Your other question references the current fad of psychology studying magic. While amusing, IMHO, it has not lead to novel findings in research on cognition and perception. Some nice videos though.
Last edited by Jonathan Townsend on 07/28/11 11:34 AM, edited 0 times in total.
Reason: Rhetoric is the third "R"
Jonathan Townsend
 
Posts: 6604
Joined: 01/17/08 01:00 PM
Location: Westchester, NY

Postby Ted M » 07/28/11 11:48 AM

You might look at Magic by Misdirection, by Dariel Fitzkee.

Table of Contents
Ted M
 
Posts: 555
Joined: 01/24/08 01:00 PM
Location: Madison, WI

Postby Bob Cunningham » 07/28/11 12:02 PM

"Your other question references the current fad of psychology studying magic. While amusing, IMHO, it has not lead to novel findings in research on cognition and perception. Some nice videos though. "

There has always been debate over how "scientific" psychology actually is. Here is an interesting discussion on that topic on a physics forum. However, Keep in mind that many mathematicians view physicists as people who did not have the stones to embrace "pure" mathematics ;-) Everybody has a pecking order!

http://www.physicsforums.com/showthread.php?t=243250

Making the same point, a recent USA today opinion piece commented that psychology can often masquerades as science: "much in the way as did the Scrubs character Dr. Bob Kelso when he referred to psychiatrists as the "Wal-Mart greeters of medicine.""

I think Jonathan's pithy observation (in his edit comment - now gone) is more to the point for magicians; "if you can make the dog salivate when you ring a bell, does it matter if the dog perceives this as music?"

With that in mind let me add two more books to the growing list of recommendations:

"Leading With Your Head" by Gary Kurtz subtitled "Psychological and Directional Keys to the Amplification of the Magic Effect"

http://doceasonmagicshop.com/oscommerce ... ucts_id=46

"The Five Points In Magic" by Juan Tamariz is a study of the physical and psychological secrets that use the body to fool the mind.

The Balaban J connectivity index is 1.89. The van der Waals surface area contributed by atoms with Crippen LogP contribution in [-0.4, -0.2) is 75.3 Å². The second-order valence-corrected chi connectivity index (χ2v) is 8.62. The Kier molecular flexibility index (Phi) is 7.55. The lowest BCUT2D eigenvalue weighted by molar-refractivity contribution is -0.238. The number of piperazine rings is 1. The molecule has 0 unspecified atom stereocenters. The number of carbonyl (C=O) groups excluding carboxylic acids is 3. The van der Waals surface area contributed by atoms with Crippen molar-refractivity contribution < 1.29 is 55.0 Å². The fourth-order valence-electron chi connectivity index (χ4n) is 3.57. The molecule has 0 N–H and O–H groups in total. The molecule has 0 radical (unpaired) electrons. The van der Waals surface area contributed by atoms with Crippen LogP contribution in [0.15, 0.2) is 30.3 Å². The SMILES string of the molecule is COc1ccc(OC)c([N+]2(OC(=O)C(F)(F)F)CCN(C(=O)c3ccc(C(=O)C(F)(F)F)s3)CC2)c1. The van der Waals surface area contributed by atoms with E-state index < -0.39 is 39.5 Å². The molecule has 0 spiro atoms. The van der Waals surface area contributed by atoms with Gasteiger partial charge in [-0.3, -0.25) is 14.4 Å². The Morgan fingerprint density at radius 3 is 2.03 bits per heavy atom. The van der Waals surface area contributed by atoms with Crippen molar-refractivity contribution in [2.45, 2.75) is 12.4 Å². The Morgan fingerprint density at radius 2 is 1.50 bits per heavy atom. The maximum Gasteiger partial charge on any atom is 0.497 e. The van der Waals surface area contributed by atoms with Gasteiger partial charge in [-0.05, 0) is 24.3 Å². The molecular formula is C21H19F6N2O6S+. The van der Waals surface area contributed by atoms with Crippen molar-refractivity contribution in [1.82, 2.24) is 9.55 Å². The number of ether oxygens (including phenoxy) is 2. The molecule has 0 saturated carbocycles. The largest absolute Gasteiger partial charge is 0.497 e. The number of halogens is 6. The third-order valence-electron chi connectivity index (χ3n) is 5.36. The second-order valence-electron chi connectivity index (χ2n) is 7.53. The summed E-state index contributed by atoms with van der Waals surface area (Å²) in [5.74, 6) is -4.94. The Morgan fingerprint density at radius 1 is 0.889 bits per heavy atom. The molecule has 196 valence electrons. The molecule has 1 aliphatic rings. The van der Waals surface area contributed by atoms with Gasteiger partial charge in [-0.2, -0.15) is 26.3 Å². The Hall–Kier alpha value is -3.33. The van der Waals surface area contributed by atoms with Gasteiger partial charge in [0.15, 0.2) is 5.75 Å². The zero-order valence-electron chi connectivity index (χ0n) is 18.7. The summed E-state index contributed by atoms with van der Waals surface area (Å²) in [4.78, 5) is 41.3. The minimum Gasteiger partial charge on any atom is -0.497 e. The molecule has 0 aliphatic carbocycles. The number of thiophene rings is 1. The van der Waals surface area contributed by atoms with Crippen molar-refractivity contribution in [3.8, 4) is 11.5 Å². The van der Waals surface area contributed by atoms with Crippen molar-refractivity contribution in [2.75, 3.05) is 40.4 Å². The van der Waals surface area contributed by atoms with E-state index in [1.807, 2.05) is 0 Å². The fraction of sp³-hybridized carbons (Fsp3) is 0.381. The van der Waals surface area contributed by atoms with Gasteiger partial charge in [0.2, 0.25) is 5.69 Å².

http://www.hermeticpress.com/Books/FivePoints.html
Last edited by Bob Cunningham on 07/28/11 12:04 PM, edited 0 times in total.
Reason: grammar
User avatar
Bob Cunningham
 
Posts: 333
Joined: 05/25/08 04:11 PM
Location: Texas

Postby G. Campbell » 07/28/11 12:33 PM

Thanks you for the contemporary references.

I have read Fitzkee on misdirection and was struck that, at some level, he was writing from intuition that had been informed by experience. This would appear to be consistent with Mr. Townsend's comments:

Looks like two sensible questions there. To the first, there is a long tradition of direct instruction in the theatrical and "other" crafts where the how-to is taught rather than set into books. The objectives and context are both known and fixed and so merit no discussion. Consider the street conjurers in India for example with the other street crafts running in similar tradition. The serious student is expected to have understood the connection to rhetoric when it comes to modeling the mind of the audience. The performer wishes the audience to believe a thing if only for a few moments. The devices for managing that are touched upon by some writers when discussing the importance of demeanor and discussed in detail in more appropriate (rhetoric/public speaking) texts which presume less of the reader's desired application. Only recently have some in magic tried to reinvent this particular wheel.